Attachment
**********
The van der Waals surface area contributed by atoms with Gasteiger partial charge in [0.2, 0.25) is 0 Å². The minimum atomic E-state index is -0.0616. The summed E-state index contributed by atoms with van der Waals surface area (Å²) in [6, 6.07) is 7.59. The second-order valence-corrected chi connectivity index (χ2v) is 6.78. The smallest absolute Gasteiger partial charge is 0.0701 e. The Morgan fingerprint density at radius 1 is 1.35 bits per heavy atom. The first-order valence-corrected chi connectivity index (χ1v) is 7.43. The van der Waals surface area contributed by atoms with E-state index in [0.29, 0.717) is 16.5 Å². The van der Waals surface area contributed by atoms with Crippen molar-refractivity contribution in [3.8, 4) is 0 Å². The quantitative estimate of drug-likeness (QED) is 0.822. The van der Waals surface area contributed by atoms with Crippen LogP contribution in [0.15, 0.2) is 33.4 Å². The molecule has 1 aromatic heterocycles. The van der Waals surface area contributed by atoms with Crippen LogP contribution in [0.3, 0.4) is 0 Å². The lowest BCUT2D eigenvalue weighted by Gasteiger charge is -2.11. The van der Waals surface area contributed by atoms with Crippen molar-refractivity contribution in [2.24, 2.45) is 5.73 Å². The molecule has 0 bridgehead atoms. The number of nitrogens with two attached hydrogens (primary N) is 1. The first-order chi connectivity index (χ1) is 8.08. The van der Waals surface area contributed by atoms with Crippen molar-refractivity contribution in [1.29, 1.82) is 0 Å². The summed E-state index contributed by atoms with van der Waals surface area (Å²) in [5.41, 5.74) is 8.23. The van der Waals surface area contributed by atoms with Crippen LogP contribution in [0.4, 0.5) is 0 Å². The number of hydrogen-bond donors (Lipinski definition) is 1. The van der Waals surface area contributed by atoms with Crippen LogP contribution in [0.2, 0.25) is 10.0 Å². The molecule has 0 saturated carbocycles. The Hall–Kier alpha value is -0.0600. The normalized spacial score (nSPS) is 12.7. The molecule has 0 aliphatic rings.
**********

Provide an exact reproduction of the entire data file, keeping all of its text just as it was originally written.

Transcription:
The van der Waals surface area contributed by atoms with Gasteiger partial charge in [0.2, 0.25) is 0 Å². The minimum atomic E-state index is -0.0616. The summed E-state index contributed by atoms with van der Waals surface area (Å²) in [6, 6.07) is 7.59. The second-order valence-corrected chi connectivity index (χ2v) is 6.78. The smallest absolute Gasteiger partial charge is 0.0701 e. The Morgan fingerprint density at radius 1 is 1.35 bits per heavy atom. The first-order valence-corrected chi connectivity index (χ1v) is 7.43. The van der Waals surface area contributed by atoms with E-state index in [0.29, 0.717) is 16.5 Å². The van der Waals surface area contributed by atoms with Crippen molar-refractivity contribution in [3.8, 4) is 0 Å². The quantitative estimate of drug-likeness (QED) is 0.822. The van der Waals surface area contributed by atoms with Crippen LogP contribution in [0.15, 0.2) is 33.4 Å². The molecule has 1 aromatic heterocycles. The van der Waals surface area contributed by atoms with Crippen LogP contribution in [0.3, 0.4) is 0 Å². The lowest BCUT2D eigenvalue weighted by Gasteiger charge is -2.11. The van der Waals surface area contributed by atoms with Crippen molar-refractivity contribution in [2.24, 2.45) is 5.73 Å². The molecule has 0 bridgehead atoms. The number of nitrogens with two attached hydrogens (primary N) is 1. The first-order chi connectivity index (χ1) is 8.08. The van der Waals surface area contributed by atoms with Crippen molar-refractivity contribution in [1.29, 1.82) is 0 Å². The summed E-state index contributed by atoms with van der Waals surface area (Å²) in [5.41, 5.74) is 8.23. The van der Waals surface area contributed by atoms with Crippen LogP contribution in [0.4, 0.5) is 0 Å². The number of hydrogen-bond donors (Lipinski definition) is 1. The van der Waals surface area contributed by atoms with Crippen LogP contribution in [0.2, 0.25) is 10.0 Å². The molecule has 0 saturated carbocycles. The Hall–Kier alpha value is -0.0600. The normalized spacial score (nSPS) is 12.7. The molecule has 0 aliphatic rings.